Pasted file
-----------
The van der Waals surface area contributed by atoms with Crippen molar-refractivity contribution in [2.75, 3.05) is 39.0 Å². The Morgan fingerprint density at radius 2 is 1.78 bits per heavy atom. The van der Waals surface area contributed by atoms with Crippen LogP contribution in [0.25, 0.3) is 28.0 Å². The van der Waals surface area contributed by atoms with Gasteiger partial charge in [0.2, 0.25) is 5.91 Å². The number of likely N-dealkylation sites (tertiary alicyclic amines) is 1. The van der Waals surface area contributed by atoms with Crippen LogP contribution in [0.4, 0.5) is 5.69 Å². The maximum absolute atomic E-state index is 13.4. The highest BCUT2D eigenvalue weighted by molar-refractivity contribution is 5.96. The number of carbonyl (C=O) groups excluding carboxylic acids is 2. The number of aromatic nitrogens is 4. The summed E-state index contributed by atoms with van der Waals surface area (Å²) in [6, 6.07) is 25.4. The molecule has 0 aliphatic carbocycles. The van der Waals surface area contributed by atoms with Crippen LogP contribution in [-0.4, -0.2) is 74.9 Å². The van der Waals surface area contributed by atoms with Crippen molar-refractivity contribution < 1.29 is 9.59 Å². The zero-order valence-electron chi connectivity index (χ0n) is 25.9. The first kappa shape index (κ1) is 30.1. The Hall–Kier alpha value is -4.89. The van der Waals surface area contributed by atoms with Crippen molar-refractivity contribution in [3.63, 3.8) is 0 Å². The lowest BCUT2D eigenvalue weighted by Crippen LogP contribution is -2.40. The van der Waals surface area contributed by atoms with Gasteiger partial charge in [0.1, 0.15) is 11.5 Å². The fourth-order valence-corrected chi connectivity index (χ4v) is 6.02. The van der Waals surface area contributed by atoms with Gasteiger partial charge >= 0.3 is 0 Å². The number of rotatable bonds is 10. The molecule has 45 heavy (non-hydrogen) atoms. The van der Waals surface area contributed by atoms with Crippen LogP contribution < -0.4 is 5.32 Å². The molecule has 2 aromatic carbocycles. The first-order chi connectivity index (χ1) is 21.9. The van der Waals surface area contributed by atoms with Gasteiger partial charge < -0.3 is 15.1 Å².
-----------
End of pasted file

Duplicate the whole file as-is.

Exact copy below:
The van der Waals surface area contributed by atoms with Crippen molar-refractivity contribution in [2.75, 3.05) is 39.0 Å². The Morgan fingerprint density at radius 2 is 1.78 bits per heavy atom. The van der Waals surface area contributed by atoms with Crippen LogP contribution in [0.25, 0.3) is 28.0 Å². The van der Waals surface area contributed by atoms with Gasteiger partial charge in [0.2, 0.25) is 5.91 Å². The number of likely N-dealkylation sites (tertiary alicyclic amines) is 1. The van der Waals surface area contributed by atoms with Crippen LogP contribution in [0.4, 0.5) is 5.69 Å². The maximum absolute atomic E-state index is 13.4. The highest BCUT2D eigenvalue weighted by molar-refractivity contribution is 5.96. The number of carbonyl (C=O) groups excluding carboxylic acids is 2. The number of aromatic nitrogens is 4. The summed E-state index contributed by atoms with van der Waals surface area (Å²) in [6, 6.07) is 25.4. The molecule has 0 aliphatic carbocycles. The van der Waals surface area contributed by atoms with Crippen LogP contribution in [-0.4, -0.2) is 74.9 Å². The van der Waals surface area contributed by atoms with Crippen molar-refractivity contribution < 1.29 is 9.59 Å². The zero-order valence-electron chi connectivity index (χ0n) is 25.9. The first kappa shape index (κ1) is 30.1. The Hall–Kier alpha value is -4.89. The van der Waals surface area contributed by atoms with Crippen molar-refractivity contribution in [3.63, 3.8) is 0 Å². The lowest BCUT2D eigenvalue weighted by Crippen LogP contribution is -2.40. The van der Waals surface area contributed by atoms with Gasteiger partial charge in [0.1, 0.15) is 11.5 Å². The fourth-order valence-corrected chi connectivity index (χ4v) is 6.02. The van der Waals surface area contributed by atoms with Gasteiger partial charge >= 0.3 is 0 Å². The number of rotatable bonds is 10. The molecule has 45 heavy (non-hydrogen) atoms. The van der Waals surface area contributed by atoms with Crippen LogP contribution < -0.4 is 5.32 Å². The molecule has 2 aromatic carbocycles. The first-order chi connectivity index (χ1) is 21.9. The van der Waals surface area contributed by atoms with Gasteiger partial charge < -0.3 is 15.1 Å².